• The reimplementation of core reflection with method handles would reimplement lang.reflect.Method, Constructor, and Field on top of java.lang.invoke method handles. Having method handles serve as the underlying mechanism for reflection will reduce maintenance and development costs of both the java.lang.reflect and java.lang.invoke APIs.
  • With the simple web server proposal, a command-line tool would be provided to start a minimal web server that serves static files only. No CGI or servlet-like functionality is available. The tool will be useful for prototyping, ad-hoc coding, and testing, particularly in educational contexts. Goals of the plan include offering an out-of-the-box static HTTP file server with easy setup and minimal functionality, reducing developer activation energy and making the JDK more approachable, and providing a default implementation via the command line together with a small API for programmatic creation and customization. Providing a feature-rich or commercial-grade server is not a goal of the proposal.
  • Foreign function and memory API, in which an API is introduced through which Java programs can interoperate with code and data outside of the Java runtime. By invoking foreign functions – code outside the JVM – and by safely accessing foreign memory – memory not managed by the JVM – the API lets Java programs call native libraries and process native data without the brittleness and danger of JNI (Java Native Interface). The intent is to replace JNI with a superior, pure Java development model. For JDK 18, refinements would be incorporated, based on feedback, such as support for more carriers such as Boolean and MemoryAddress in memory access var handles, and a new API to copy Java arrays to and from memory segments.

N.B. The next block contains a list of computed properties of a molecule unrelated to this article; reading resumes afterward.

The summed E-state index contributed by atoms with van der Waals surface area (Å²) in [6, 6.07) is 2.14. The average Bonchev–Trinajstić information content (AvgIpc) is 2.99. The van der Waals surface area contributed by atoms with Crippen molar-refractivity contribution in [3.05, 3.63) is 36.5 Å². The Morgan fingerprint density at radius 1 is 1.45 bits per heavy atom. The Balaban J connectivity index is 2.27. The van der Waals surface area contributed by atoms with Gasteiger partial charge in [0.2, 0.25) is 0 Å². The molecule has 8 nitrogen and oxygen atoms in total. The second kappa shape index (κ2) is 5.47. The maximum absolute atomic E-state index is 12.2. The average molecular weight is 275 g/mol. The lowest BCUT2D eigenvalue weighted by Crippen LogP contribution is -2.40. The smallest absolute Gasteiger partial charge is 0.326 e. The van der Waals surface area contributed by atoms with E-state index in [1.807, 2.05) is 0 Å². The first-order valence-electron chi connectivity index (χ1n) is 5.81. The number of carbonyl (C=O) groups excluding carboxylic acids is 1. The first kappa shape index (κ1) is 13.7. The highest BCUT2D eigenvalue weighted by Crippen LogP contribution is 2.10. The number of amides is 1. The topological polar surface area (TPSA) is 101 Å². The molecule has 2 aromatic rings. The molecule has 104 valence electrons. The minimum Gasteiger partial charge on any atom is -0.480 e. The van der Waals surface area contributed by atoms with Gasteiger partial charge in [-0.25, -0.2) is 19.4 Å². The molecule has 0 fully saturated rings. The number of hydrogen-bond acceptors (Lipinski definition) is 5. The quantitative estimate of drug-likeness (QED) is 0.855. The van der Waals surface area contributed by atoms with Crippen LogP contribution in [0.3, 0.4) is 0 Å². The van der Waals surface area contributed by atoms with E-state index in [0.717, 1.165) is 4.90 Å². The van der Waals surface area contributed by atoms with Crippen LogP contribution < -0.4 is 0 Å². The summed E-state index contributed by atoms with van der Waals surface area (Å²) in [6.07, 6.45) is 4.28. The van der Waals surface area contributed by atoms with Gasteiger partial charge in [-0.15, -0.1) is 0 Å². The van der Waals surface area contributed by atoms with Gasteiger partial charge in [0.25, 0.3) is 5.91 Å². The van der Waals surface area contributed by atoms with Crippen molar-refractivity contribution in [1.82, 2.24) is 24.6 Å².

• The vector API would be incubated for a third time in JDK 18, having previously been incubated in JDK 16 and JDK 17. This proposal would express vector computations that compile at run time to optimal vector instructions on supported CPU architectures, achieving performance superior to equivalent scalar computations. Vector operations express a degree of parallelization enabling more work to be done on a single CPU cycle, thus producing significant performance improvements. The platform-agnostic vector API aims to provide a way to write complex algorithms in Java, using the existing HotSpot auto-vectorizer but with a user model that makes vectorization more predictable. JDK 18 would also add support for the ARM Scalar Vector Extension platform and improve performance of vector operations that accept masks on architectures that support masking in hardware.